As the National Hurricane Center announced Tuesday that Hurricane Dorian’s core was “finally moving away from Grand Bahama Island,” toward the Southeastern U.S. coast, footage of the storm’s devastation flooded the internet alongside calls for governments and the news media to recognize the here-and-now destruction of the climate emergency.

Through Tuesday evening, the center warned, “dangerous winds and life-threatening storm surge” from Dorian would continue to ravage Grand Bahama—over which the storm stalled Monday after making landfall as a Category 5 hurricane on the Bahamas’ Abaco Islands Sunday.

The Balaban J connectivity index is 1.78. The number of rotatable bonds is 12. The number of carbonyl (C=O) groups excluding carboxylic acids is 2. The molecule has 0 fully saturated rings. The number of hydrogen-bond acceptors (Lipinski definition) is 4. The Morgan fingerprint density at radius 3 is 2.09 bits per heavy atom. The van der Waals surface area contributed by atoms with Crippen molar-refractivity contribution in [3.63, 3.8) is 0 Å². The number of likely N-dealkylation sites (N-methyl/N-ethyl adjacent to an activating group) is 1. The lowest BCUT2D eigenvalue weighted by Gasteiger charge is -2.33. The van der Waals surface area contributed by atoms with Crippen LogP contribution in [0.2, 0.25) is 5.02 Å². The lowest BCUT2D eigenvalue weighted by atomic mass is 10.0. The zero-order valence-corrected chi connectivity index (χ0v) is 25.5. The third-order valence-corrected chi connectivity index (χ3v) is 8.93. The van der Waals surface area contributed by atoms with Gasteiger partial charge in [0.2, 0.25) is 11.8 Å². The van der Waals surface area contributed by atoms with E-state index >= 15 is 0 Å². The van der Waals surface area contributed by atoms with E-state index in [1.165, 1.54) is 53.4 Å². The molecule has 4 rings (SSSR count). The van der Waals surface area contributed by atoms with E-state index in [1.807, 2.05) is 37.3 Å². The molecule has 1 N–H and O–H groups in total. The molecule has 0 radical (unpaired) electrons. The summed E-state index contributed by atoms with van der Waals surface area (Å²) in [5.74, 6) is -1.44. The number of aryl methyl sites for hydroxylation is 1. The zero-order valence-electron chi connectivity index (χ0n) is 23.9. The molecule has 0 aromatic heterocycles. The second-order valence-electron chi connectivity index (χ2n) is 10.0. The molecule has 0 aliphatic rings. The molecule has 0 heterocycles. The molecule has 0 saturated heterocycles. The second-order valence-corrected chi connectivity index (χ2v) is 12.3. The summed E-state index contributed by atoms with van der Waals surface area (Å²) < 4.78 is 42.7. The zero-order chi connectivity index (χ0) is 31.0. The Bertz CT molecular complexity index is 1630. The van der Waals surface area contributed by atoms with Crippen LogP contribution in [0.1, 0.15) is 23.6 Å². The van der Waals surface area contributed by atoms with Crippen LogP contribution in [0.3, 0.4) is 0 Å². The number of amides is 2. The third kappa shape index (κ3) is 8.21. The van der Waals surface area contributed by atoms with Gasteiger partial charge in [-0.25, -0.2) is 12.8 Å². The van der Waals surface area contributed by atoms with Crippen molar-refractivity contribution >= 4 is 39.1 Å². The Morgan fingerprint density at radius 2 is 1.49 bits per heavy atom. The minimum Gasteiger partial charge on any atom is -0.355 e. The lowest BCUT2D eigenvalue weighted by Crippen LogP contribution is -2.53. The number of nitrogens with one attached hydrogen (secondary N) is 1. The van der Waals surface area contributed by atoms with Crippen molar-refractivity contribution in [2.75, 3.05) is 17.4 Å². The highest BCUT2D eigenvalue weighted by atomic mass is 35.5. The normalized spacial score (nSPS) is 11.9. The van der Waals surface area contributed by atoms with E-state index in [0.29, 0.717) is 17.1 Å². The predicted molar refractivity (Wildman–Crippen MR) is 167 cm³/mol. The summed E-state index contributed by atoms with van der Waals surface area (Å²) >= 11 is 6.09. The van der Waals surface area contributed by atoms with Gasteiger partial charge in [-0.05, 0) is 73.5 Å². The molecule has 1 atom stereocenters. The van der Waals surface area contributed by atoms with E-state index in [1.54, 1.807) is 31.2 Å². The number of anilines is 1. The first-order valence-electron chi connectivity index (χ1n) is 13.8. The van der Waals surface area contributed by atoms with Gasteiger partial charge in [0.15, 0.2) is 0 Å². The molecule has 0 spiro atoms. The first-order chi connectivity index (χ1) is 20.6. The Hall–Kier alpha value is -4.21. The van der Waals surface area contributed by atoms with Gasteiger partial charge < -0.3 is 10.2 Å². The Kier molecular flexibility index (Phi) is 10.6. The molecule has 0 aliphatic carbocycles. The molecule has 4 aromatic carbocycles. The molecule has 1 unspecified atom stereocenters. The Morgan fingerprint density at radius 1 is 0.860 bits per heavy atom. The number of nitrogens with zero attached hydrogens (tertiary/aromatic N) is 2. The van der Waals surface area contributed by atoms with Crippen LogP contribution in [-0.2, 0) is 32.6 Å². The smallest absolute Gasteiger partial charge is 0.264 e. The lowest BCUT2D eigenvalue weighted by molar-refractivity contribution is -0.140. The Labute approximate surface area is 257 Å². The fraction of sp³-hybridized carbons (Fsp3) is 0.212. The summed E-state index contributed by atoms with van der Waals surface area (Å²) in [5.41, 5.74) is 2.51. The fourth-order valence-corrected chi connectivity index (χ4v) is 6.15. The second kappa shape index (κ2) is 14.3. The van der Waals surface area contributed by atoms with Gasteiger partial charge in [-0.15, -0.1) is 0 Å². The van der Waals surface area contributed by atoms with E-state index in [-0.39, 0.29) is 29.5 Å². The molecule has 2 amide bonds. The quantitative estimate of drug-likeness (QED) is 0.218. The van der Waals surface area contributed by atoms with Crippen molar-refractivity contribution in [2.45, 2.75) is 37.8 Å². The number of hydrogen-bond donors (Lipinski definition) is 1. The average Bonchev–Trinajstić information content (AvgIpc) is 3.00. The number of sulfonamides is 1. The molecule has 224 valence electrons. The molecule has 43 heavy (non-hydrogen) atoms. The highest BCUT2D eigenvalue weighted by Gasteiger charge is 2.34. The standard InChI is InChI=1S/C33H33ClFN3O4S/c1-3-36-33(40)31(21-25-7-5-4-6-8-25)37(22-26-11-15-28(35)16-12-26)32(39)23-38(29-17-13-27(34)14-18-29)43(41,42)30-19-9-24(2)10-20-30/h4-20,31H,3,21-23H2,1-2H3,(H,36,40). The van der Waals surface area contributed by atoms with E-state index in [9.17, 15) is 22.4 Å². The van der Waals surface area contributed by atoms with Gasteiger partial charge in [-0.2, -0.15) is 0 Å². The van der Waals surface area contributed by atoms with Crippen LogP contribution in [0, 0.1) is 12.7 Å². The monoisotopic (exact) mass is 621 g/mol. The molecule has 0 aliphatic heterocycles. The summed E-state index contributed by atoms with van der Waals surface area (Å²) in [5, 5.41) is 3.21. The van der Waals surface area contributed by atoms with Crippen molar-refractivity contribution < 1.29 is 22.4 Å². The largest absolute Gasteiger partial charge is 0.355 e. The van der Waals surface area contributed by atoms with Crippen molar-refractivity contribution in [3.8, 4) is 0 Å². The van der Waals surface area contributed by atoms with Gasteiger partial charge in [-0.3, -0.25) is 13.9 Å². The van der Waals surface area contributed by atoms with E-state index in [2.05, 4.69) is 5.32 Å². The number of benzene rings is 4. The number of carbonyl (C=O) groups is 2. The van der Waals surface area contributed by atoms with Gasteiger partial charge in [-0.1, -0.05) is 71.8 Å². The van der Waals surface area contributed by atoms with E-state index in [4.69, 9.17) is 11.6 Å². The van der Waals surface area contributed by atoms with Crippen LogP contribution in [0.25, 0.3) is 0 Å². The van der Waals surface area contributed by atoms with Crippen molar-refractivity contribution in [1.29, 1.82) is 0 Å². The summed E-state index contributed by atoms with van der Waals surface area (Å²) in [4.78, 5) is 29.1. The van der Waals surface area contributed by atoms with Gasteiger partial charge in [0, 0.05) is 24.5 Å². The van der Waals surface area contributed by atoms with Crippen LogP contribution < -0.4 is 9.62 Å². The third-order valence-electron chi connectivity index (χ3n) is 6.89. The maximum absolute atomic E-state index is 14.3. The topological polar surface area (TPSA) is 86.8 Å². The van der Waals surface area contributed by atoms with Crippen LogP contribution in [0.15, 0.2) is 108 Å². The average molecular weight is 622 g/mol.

“There’s still hurricane-force winds and rain coming down on us, and yet these people are going out and pulling people from their houses, from on top of their houses, and saving their lives,” reported CNN‘s Patrick Oppmann, who is on the ground in the Bahamas.

Climate advocacy groups emphasized the importance of not only aiding those affected by this storm but also of pursuing bolder action to limit rising temperatures that scientists say are making hurricanes more devastating.